The present study is part of the ongoing research in the Institute for Agricultural Research, Ahmadu Bello University, Zaria to evaluate the insecticidal attributes of many herbal landraces and introduced species in Nigeria and their mixtures for pests control on field crops.
Materials and Methods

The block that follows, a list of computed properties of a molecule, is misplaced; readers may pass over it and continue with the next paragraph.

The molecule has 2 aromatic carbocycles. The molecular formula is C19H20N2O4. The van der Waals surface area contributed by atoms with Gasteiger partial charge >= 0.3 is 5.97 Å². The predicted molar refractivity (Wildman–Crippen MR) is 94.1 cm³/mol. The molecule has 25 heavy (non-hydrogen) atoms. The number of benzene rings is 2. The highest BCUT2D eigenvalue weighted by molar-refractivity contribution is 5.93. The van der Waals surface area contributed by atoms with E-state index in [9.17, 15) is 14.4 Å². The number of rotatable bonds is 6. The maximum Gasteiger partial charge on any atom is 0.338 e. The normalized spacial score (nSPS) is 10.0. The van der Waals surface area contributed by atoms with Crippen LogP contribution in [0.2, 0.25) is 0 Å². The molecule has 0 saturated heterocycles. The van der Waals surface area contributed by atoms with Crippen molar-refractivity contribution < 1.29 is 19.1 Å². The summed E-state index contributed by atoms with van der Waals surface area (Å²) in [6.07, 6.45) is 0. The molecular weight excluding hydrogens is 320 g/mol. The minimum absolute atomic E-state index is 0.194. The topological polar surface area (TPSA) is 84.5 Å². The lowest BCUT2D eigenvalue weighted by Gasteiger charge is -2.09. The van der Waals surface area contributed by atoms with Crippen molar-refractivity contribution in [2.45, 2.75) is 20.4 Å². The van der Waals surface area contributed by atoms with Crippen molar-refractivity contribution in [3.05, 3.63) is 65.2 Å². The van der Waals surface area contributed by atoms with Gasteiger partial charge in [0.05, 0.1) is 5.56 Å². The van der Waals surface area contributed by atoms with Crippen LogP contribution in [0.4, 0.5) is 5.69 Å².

Plant materials including the rhizomes of Cyperus rotundus Linn. (Cyperaceae), Artemisia judaica L. (Compositae), the seeds of Azadirachta indica (A. Juss) (Meliaceae), Artocarpus altilis Park (Moraceae), Garcinia cola (Heckel-Holl.) (Guttiferae), Parkia biglobosa L. (Leguminosae) and tubers of Manihot esculentus Crantz (Tuberaceae) were purchased (fresh or dried) from the market in Zaria (except neem seeds that was picked around trees located near the institute). The cassava tubers were peeled, washed with tap water before drying in the oven. The plant materials were oven-dried at 60°C for 12 h to stabilize the moisture contents. The seeds of Breadfruit (A. altilis) and neem were decorticated before weighing. Five hundred gram each of the plant materials were weighed separately and pounded in a wooden mortar with pestle. Each of the powders was soaked in 3.5 L water overnight (except for cassava powder which was soaked for 2 weeks to ferment) before filtering with 1.0 L water using a muslin cloth. 250 mL flaked bar soap and starch solutions (20% w/v) were each added to the extracts to improve its rain fastness and even spread on the sprayed plants. All the extracts (10% w/v) were labeled and sprayed same day.